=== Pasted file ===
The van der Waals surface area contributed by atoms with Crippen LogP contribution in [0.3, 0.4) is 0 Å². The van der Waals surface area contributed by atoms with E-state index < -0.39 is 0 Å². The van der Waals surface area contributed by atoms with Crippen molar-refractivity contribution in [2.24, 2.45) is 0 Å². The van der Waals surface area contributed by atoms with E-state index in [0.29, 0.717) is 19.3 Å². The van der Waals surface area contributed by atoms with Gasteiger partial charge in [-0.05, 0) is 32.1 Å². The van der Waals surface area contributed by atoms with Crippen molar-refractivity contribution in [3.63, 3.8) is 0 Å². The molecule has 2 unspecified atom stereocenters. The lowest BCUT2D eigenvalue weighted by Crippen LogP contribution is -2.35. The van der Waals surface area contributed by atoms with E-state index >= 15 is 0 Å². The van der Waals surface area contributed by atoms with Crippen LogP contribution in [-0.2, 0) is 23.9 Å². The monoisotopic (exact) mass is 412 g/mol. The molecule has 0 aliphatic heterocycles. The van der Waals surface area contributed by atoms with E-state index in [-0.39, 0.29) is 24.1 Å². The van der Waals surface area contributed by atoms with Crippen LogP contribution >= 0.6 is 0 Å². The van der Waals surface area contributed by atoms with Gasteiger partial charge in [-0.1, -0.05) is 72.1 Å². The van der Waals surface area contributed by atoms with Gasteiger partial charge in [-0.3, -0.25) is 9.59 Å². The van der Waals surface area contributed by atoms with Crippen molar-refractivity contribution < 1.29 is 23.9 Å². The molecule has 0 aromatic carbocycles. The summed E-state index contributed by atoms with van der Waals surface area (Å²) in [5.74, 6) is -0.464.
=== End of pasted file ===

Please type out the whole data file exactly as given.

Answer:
The van der Waals surface area contributed by atoms with Crippen LogP contribution in [0.3, 0.4) is 0 Å². The van der Waals surface area contributed by atoms with E-state index < -0.39 is 0 Å². The van der Waals surface area contributed by atoms with Crippen molar-refractivity contribution in [2.24, 2.45) is 0 Å². The van der Waals surface area contributed by atoms with E-state index in [0.29, 0.717) is 19.3 Å². The van der Waals surface area contributed by atoms with Gasteiger partial charge in [-0.05, 0) is 32.1 Å². The van der Waals surface area contributed by atoms with Crippen molar-refractivity contribution in [3.63, 3.8) is 0 Å². The molecule has 2 unspecified atom stereocenters. The lowest BCUT2D eigenvalue weighted by Crippen LogP contribution is -2.35. The van der Waals surface area contributed by atoms with E-state index >= 15 is 0 Å². The van der Waals surface area contributed by atoms with Crippen LogP contribution in [-0.2, 0) is 23.9 Å². The monoisotopic (exact) mass is 412 g/mol. The molecule has 0 aliphatic heterocycles. The van der Waals surface area contributed by atoms with E-state index in [-0.39, 0.29) is 24.1 Å². The van der Waals surface area contributed by atoms with Crippen LogP contribution >= 0.6 is 0 Å². The van der Waals surface area contributed by atoms with Gasteiger partial charge in [-0.1, -0.05) is 72.1 Å². The van der Waals surface area contributed by atoms with Gasteiger partial charge in [-0.3, -0.25) is 9.59 Å². The van der Waals surface area contributed by atoms with Crippen molar-refractivity contribution < 1.29 is 23.9 Å². The molecule has 0 aromatic carbocycles. The summed E-state index contributed by atoms with van der Waals surface area (Å²) in [5.74, 6) is -0.464.